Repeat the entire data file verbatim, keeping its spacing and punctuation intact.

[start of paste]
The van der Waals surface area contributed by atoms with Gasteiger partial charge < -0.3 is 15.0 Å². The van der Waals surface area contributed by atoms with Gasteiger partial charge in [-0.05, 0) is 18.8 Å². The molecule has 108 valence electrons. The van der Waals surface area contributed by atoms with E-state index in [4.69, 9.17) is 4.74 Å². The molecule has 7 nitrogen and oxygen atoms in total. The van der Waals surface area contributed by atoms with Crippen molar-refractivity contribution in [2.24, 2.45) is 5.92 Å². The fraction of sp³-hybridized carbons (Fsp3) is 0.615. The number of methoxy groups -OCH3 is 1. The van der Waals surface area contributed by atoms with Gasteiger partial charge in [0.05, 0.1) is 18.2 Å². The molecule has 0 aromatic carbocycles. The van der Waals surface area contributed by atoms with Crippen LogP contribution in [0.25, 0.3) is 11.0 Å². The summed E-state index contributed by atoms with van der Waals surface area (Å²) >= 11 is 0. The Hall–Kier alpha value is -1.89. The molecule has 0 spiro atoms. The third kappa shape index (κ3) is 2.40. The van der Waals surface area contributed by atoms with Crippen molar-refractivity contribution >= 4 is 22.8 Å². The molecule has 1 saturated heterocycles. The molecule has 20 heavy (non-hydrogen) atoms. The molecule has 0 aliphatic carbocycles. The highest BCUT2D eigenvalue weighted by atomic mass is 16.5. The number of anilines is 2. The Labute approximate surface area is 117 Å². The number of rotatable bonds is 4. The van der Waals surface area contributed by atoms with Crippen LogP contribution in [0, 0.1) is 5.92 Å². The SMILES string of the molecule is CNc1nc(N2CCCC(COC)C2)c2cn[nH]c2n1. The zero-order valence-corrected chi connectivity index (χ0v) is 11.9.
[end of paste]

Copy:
The van der Waals surface area contributed by atoms with Gasteiger partial charge < -0.3 is 15.0 Å². The van der Waals surface area contributed by atoms with Gasteiger partial charge in [-0.05, 0) is 18.8 Å². The molecule has 108 valence electrons. The van der Waals surface area contributed by atoms with E-state index in [4.69, 9.17) is 4.74 Å². The molecule has 7 nitrogen and oxygen atoms in total. The van der Waals surface area contributed by atoms with Crippen molar-refractivity contribution in [2.24, 2.45) is 5.92 Å². The fraction of sp³-hybridized carbons (Fsp3) is 0.615. The number of methoxy groups -OCH3 is 1. The van der Waals surface area contributed by atoms with Gasteiger partial charge in [0.05, 0.1) is 18.2 Å². The molecule has 0 aromatic carbocycles. The van der Waals surface area contributed by atoms with Crippen LogP contribution in [0.25, 0.3) is 11.0 Å². The summed E-state index contributed by atoms with van der Waals surface area (Å²) >= 11 is 0. The Hall–Kier alpha value is -1.89. The molecule has 0 spiro atoms. The third kappa shape index (κ3) is 2.40. The van der Waals surface area contributed by atoms with Crippen molar-refractivity contribution >= 4 is 22.8 Å². The molecule has 1 saturated heterocycles. The molecule has 20 heavy (non-hydrogen) atoms. The molecule has 0 aliphatic carbocycles. The highest BCUT2D eigenvalue weighted by atomic mass is 16.5. The number of anilines is 2. The Labute approximate surface area is 117 Å². The number of rotatable bonds is 4. The van der Waals surface area contributed by atoms with Crippen LogP contribution in [0, 0.1) is 5.92 Å². The SMILES string of the molecule is CNc1nc(N2CCCC(COC)C2)c2cn[nH]c2n1. The zero-order valence-corrected chi connectivity index (χ0v) is 11.9.